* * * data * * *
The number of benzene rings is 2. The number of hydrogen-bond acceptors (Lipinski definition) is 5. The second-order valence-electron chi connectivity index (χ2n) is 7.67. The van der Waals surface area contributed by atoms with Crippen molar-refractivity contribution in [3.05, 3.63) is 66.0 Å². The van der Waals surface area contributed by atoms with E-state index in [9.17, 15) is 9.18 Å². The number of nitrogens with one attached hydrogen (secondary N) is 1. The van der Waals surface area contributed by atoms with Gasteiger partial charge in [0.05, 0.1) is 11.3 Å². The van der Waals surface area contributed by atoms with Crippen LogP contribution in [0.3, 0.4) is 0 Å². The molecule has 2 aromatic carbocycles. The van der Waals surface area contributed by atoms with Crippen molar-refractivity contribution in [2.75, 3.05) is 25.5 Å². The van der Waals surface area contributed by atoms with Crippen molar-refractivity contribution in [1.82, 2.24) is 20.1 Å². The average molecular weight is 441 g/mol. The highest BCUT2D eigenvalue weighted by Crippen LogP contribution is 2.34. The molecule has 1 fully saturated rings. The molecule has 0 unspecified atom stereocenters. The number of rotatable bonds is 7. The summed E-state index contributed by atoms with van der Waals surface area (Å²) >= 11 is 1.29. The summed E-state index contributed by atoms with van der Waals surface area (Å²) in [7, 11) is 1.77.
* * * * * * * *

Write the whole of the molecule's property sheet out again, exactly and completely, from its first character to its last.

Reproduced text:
The number of benzene rings is 2. The number of hydrogen-bond acceptors (Lipinski definition) is 5. The second-order valence-electron chi connectivity index (χ2n) is 7.67. The van der Waals surface area contributed by atoms with Crippen molar-refractivity contribution in [3.05, 3.63) is 66.0 Å². The van der Waals surface area contributed by atoms with E-state index in [9.17, 15) is 9.18 Å². The number of nitrogens with one attached hydrogen (secondary N) is 1. The van der Waals surface area contributed by atoms with Gasteiger partial charge in [0.05, 0.1) is 11.3 Å². The van der Waals surface area contributed by atoms with Crippen LogP contribution in [0.3, 0.4) is 0 Å². The molecule has 2 aromatic carbocycles. The van der Waals surface area contributed by atoms with Crippen molar-refractivity contribution in [2.75, 3.05) is 25.5 Å². The van der Waals surface area contributed by atoms with Crippen molar-refractivity contribution in [1.82, 2.24) is 20.1 Å². The average molecular weight is 441 g/mol. The highest BCUT2D eigenvalue weighted by Crippen LogP contribution is 2.34. The molecule has 1 fully saturated rings. The molecule has 0 unspecified atom stereocenters. The number of rotatable bonds is 7. The summed E-state index contributed by atoms with van der Waals surface area (Å²) >= 11 is 1.29. The summed E-state index contributed by atoms with van der Waals surface area (Å²) in [7, 11) is 1.77.